The Two-Way
9:30 am
Thu September 29, 2011

Reports: Pakistan Has Freed Bin Laden's Former Bodyguard

June 2001: al-Qaida members training in Afghanistan (frame grab from an al-Qaida video).
AFP/Getty Images

Originally published on Thu September 29, 2011 12:59 pm

"Pakistan has freed a senior al-Qaeda commander, who served as a bodyguard to Osama bin Laden," Britain's The Telegraph reports, citing a "senior security source."

CBS News says it has been told the same thing by "two senior Pakistani police officials."

Read more
The Two-Way
8:37 am
Thu September 29, 2011

Jobless Claims Dip, GDP Growth Revised Up Slightly

The nation's economy grew at a slow 1.3 percent annual rate in the second quarter, the Bureau of Economic Analysis just reported. That's a slight upward revision from the agency's previous estimate of 1 percent growth vs. first-quarter 2011.

Read more
The Two-Way
8:25 am
Thu September 29, 2011

Early Headlines: Euro Bailout Fund OK'd; More Listeria Deaths Feared

Good morning.

Earlier, we passed along word about:

-- Reports: Saudi King Cancels Lashing Sentence Against Woman Who Drove

-- Baseball Stunners: Red Sox, Braves Suffer 'Big, Historic' Collapses

Other stories making headlines this morning include:

Read more
The Two-Way
8:00 am
Thu September 29, 2011

Cain: Blacks 'Have Been Brainwashed' Into Supporting Liberals

Republican presidential candidate Herman Cain during a Sept. 7 debate at the Ronald Reagan Presidential Library.
Kevork Djansezian Getty Images

"African-Americans have been brainwashed into not being open minded, not even considering a conservative point of view," Republican presidential candidate Herman Cain said Wednesday on CNN's The Situation Room. "I have received some of that same vitriol simply because I am running for the Republican nomination as a conservative. So it's just brainwashing and people not being open minded, pure and simple."

Read more
The Two-Way
7:40 am
Thu September 29, 2011

Baseball Stunners: Red Sox, Braves Suffer 'Big, Historic' Collapses

This might be the morning to go easy on your friends who are fans of the Red Sox or Braves (unless you think it's pay-back time for abuse they've given you in the past).

Until Wednesday night, no Major League Baseball team that had an 8-game lead for a playoff spot in early September had failed to qualify for post-season play, NPR's Tom Goldman says.

Read more
The Two-Way
7:00 am
Thu September 29, 2011

Reports: Saudi King Cancels Lashing Sentence Against Woman Who Drove

A Saudi woman fastens her seat belt before driving in Jeddah, western Saudi Arabia.
Michael Bou-Nacklie Michael Bou-Nacklie

Originally published on Thu September 29, 2011 7:02 am

King Abdullah of Saudi Arabia has cancelled a sentence to flog a woman for defying the country's ban on women driving, according to multiple reports in news outlets including Al Arabiya television and Forbes.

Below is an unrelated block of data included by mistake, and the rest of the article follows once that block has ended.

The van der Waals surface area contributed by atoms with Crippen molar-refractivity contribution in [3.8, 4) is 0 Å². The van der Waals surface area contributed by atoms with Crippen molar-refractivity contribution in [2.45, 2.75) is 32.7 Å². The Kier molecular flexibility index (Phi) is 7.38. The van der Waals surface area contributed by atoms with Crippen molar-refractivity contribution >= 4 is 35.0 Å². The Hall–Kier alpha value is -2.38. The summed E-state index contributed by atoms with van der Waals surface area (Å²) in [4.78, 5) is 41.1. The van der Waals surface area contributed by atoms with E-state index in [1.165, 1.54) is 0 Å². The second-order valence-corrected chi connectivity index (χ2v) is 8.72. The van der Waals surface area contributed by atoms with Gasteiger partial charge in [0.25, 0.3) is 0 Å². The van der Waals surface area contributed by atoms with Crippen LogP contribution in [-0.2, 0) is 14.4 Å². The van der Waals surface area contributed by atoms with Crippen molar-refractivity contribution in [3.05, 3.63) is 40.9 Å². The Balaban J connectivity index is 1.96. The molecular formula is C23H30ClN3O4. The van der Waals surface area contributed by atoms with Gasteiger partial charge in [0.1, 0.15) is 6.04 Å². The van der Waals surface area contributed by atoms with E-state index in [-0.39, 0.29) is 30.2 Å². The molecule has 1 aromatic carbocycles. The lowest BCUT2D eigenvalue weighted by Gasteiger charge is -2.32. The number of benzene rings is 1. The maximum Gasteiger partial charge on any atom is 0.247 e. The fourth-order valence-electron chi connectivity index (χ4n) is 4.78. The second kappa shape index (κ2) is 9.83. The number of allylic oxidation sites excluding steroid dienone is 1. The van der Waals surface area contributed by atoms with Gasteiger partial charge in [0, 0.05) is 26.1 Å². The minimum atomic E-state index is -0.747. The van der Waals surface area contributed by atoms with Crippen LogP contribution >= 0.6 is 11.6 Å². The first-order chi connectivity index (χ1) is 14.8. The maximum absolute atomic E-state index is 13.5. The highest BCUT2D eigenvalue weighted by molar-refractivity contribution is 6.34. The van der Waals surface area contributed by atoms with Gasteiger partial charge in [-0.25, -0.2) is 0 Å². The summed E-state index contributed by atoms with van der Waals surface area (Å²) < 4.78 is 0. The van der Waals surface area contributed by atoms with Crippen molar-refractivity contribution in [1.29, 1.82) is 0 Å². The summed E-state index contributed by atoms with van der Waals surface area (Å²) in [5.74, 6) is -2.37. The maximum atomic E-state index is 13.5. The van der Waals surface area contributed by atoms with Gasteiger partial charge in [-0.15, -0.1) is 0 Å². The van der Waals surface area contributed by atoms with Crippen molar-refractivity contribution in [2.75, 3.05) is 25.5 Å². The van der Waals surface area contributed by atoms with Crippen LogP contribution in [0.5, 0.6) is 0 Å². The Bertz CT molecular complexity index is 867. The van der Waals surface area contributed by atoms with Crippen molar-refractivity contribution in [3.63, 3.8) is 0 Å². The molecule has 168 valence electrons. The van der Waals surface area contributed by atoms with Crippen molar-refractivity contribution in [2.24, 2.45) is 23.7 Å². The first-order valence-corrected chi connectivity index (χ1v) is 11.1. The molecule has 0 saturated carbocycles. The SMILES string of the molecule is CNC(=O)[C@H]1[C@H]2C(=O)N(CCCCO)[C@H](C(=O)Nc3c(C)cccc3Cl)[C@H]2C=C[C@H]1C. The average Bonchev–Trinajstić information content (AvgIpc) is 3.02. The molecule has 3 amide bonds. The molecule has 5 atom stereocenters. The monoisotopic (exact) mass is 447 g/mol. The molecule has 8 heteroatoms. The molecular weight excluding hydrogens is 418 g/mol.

Read more

Tom Goldman is NPR's sports correspondent. His reports can be heard throughout NPR's news programming, including Morning Edition and All Things Considered, and NPR.org.

With a beat covering the entire world of professional sports, both in and outside of the United States, Goldman reporting covers the broad spectrum of athletics from the people to the business of athletics.

During his more than 20 years with NPR, Goldman has covered every major athletic competition including the Super Bowl, the World Series, the NBA Finals, golf and tennis championships, and the Olympic Games.

After a stint on Capitol Hill, NPR National Correspondent Debbie Elliott is back covering her native South.

From a giant sinkhole swallowing up a bayou community in Louisiana to new state restrictions on abortion providers, Elliott keeps track of the region's news. She also reports on cultural treasures such as an historic church in need of preservation in Helena, Arkansas; the magical House of Dance and Feathers in New Orleans' lower 9th ward; and the hidden-away Coon Dog Cemetery in north Alabama.

She's looking back at the legacy of landmark civil rights events, and following the legal battles between states and the federal government over immigration enforcement, healthcare, and voting rights.

National Security
4:56 am
Thu September 29, 2011

Unit's Autonomy May Be Why FBI Missed Bias

The first inkling that something was amiss in the counterterrorism training given to local and federal law enforcement came in March. That's when NPR reported on the cottage industry of independent counterterrorism trainers who signed up to teach local and federal law enforcement officials about terrorism.

Read more
Law
4:55 am
Thu September 29, 2011

'Underwear Bomber' Set To Act As His Own Lawyer

An undated photo of Umar Farouk Abdulmutallab posing in London.
Mike Rimmer AFP/Getty Images

When prospective jurors file into a Detroit courthouse next week for the start of a major terrorism trial, all eyes will be on the defendant, Umar Farouk Abdulmutallab. The young man from Nigeria may be best known for allegedly trying to detonate explosives hidden in his underwear on a Northwest Airlines flight on Christmas Day 2009. Lately, his decision to fire his lawyers and defend himself is putting him back in the spotlight all over again.

Read more

Pages